Rhetoric has always been a pragmatic concern (though natural ability and theoretical instruction are considered complements of rhetorical practice--see Rhetorical Ability). From the time of the ancient Sophists, rhetoric has been a discipline providing exercises to prepare students for speaking and writing.
Practice speeches have predominated as exercises within the rhetorical tradition, including
Both the progymnasmata and declamation exercises, however, rely upon principles and methods found within the practice of imitation, especially the emphasis upon the rhetorical analysis of literary models. Such close analysis provided students means for learning methods to develop their own material, and by marking and copying out passages they began to glean commonplaces, descriptions, maxims, and figurative language they could apply elsewhere.
Like imitation, amplification can be considered both a principle and a set of practices within rhetorical pedagogy, and was closely associated with it. While amplification sometimes carried the restricted meaning of increasing the pathetic appeal of a given speech, it more generally meant the activity of composing variously upon a theme provided from a model passage or author. Erasmus of Rotterdam's De copia was significant in this regard, providing a rationale and a host of specific methods for amplifying and varying language. Similarly, "copia" has sometimes named a fulsome quality of style, but within rhetorical pedagogy this labeled a famous Renaissance textbook and a set of methods by which one learned to vary and amplify both thought (res) and expression (verba) (see Copia).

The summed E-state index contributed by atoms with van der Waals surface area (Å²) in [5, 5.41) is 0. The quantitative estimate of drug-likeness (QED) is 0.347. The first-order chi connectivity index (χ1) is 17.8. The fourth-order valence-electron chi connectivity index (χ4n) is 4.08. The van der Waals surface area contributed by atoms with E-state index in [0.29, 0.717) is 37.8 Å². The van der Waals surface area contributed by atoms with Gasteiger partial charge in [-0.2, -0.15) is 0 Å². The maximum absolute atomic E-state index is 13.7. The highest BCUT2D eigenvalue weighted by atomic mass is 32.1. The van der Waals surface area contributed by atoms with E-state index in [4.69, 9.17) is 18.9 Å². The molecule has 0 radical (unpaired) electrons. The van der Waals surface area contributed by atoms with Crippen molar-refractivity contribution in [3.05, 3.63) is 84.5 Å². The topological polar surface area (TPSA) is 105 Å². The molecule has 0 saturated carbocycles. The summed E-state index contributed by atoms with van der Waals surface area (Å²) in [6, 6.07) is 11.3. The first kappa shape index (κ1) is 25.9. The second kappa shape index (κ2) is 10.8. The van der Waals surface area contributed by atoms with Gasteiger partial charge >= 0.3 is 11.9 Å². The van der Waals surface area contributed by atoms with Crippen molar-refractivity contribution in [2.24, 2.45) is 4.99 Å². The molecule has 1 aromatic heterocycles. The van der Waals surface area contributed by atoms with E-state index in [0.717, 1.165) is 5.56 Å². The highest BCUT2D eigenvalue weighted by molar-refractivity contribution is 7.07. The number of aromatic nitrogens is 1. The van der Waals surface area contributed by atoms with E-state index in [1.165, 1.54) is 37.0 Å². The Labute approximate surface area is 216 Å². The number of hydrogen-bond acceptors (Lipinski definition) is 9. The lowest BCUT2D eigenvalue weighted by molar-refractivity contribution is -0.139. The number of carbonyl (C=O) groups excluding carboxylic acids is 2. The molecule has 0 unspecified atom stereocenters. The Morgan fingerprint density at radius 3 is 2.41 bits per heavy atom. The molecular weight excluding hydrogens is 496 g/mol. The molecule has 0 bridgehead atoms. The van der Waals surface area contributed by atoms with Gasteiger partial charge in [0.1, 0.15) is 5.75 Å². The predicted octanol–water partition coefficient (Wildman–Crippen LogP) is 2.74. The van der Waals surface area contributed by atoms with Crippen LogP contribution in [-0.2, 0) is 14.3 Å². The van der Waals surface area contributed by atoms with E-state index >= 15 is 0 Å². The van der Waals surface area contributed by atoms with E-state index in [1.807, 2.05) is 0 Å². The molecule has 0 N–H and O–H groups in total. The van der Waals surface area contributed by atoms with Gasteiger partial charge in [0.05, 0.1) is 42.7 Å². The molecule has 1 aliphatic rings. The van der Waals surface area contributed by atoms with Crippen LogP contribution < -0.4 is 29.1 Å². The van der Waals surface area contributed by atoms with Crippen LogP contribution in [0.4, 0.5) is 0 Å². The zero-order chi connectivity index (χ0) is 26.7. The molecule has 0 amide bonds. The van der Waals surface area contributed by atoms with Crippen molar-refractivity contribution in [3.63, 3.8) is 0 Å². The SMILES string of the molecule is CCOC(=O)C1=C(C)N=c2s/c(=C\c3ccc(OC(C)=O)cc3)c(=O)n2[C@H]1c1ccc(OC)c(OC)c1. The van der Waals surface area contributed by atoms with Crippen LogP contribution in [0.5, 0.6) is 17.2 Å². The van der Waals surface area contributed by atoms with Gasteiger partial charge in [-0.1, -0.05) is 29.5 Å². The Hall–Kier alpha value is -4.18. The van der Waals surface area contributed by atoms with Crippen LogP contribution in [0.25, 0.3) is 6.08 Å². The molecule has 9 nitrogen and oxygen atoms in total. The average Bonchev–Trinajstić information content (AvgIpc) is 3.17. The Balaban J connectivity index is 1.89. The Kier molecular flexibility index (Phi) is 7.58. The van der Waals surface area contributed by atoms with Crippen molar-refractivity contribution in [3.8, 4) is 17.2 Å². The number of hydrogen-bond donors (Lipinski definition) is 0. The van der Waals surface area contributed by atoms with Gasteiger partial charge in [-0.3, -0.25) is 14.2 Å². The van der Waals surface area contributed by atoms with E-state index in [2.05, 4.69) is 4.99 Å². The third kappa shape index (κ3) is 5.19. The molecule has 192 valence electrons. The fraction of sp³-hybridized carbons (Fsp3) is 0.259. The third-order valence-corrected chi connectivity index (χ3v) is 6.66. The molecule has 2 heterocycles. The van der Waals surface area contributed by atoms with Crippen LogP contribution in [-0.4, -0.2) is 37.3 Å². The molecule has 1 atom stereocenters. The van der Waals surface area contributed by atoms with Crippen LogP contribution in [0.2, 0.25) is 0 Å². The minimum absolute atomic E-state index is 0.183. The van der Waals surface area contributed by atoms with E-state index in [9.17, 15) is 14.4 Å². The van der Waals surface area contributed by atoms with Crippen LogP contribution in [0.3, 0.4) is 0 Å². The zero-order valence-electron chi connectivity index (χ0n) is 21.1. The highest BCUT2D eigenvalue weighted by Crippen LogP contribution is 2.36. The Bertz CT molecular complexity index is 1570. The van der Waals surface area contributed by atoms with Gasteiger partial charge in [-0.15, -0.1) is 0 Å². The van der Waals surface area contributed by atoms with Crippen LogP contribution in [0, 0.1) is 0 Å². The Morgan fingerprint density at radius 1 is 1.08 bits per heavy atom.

Exercises in Imitation, Amplification, and Variation
Rhetorical exercises in imitation, amplification and variation are found broadly within rhetorical pedagogy, both at the most rudimentary and advanced levels. Instruction in imitation, and exercises to amplify and vary would precede doing practice speeches, but would also be employed to help polish and develop the progymnasmata or declamation exercises. The various exercises in imitation, amplification, and variation are based upon or make use of the four categories of change, and are permutations of the basic notion of imitation: to change the content of a model while retaining its form, or to change its form while retaining its content:
Sources: See Burton, ch. 5-6 for details from Renaissance primary sources, and especially Erasmus, De copia.
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Gideon O. Burton, Brigham Young University
Please cite "Silva Rhetoricae" (rhetoric.byu.edu)